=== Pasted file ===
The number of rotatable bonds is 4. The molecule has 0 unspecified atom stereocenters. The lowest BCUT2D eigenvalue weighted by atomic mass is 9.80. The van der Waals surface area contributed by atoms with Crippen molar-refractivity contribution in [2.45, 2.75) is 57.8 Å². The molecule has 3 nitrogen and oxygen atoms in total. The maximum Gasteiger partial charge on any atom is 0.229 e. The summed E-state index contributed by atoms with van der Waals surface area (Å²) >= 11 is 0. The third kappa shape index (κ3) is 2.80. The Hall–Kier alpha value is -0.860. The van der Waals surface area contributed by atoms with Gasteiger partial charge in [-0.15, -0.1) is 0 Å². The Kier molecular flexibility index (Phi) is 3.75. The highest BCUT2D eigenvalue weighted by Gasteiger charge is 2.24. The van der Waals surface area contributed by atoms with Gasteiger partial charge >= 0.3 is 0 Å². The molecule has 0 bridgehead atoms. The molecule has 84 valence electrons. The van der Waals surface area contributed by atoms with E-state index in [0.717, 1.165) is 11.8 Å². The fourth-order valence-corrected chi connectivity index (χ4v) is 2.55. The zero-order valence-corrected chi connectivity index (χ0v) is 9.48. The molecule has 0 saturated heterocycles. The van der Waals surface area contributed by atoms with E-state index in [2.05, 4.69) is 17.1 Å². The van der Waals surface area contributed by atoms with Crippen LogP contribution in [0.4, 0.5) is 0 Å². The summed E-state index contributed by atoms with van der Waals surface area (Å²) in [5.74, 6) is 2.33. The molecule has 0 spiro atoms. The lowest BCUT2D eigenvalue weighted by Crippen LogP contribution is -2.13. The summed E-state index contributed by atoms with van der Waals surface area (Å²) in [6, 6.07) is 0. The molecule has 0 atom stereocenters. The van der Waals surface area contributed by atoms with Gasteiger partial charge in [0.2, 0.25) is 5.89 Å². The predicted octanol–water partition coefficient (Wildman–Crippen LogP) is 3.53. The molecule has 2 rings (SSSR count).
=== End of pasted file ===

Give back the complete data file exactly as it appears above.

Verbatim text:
The number of rotatable bonds is 4. The molecule has 0 unspecified atom stereocenters. The lowest BCUT2D eigenvalue weighted by atomic mass is 9.80. The van der Waals surface area contributed by atoms with Crippen molar-refractivity contribution in [2.45, 2.75) is 57.8 Å². The molecule has 3 nitrogen and oxygen atoms in total. The maximum Gasteiger partial charge on any atom is 0.229 e. The summed E-state index contributed by atoms with van der Waals surface area (Å²) >= 11 is 0. The third kappa shape index (κ3) is 2.80. The Hall–Kier alpha value is -0.860. The van der Waals surface area contributed by atoms with Gasteiger partial charge in [-0.15, -0.1) is 0 Å². The Kier molecular flexibility index (Phi) is 3.75. The highest BCUT2D eigenvalue weighted by Gasteiger charge is 2.24. The van der Waals surface area contributed by atoms with Gasteiger partial charge >= 0.3 is 0 Å². The molecule has 0 bridgehead atoms. The molecule has 84 valence electrons. The van der Waals surface area contributed by atoms with E-state index in [0.717, 1.165) is 11.8 Å². The fourth-order valence-corrected chi connectivity index (χ4v) is 2.55. The zero-order valence-corrected chi connectivity index (χ0v) is 9.48. The molecule has 0 saturated heterocycles. The van der Waals surface area contributed by atoms with E-state index in [2.05, 4.69) is 17.1 Å². The van der Waals surface area contributed by atoms with Crippen LogP contribution in [0.4, 0.5) is 0 Å². The summed E-state index contributed by atoms with van der Waals surface area (Å²) in [5.74, 6) is 2.33. The molecule has 0 spiro atoms. The lowest BCUT2D eigenvalue weighted by Crippen LogP contribution is -2.13. The summed E-state index contributed by atoms with van der Waals surface area (Å²) in [6, 6.07) is 0. The molecule has 0 atom stereocenters. The van der Waals surface area contributed by atoms with Gasteiger partial charge in [0.2, 0.25) is 5.89 Å². The predicted octanol–water partition coefficient (Wildman–Crippen LogP) is 3.53. The molecule has 2 rings (SSSR count).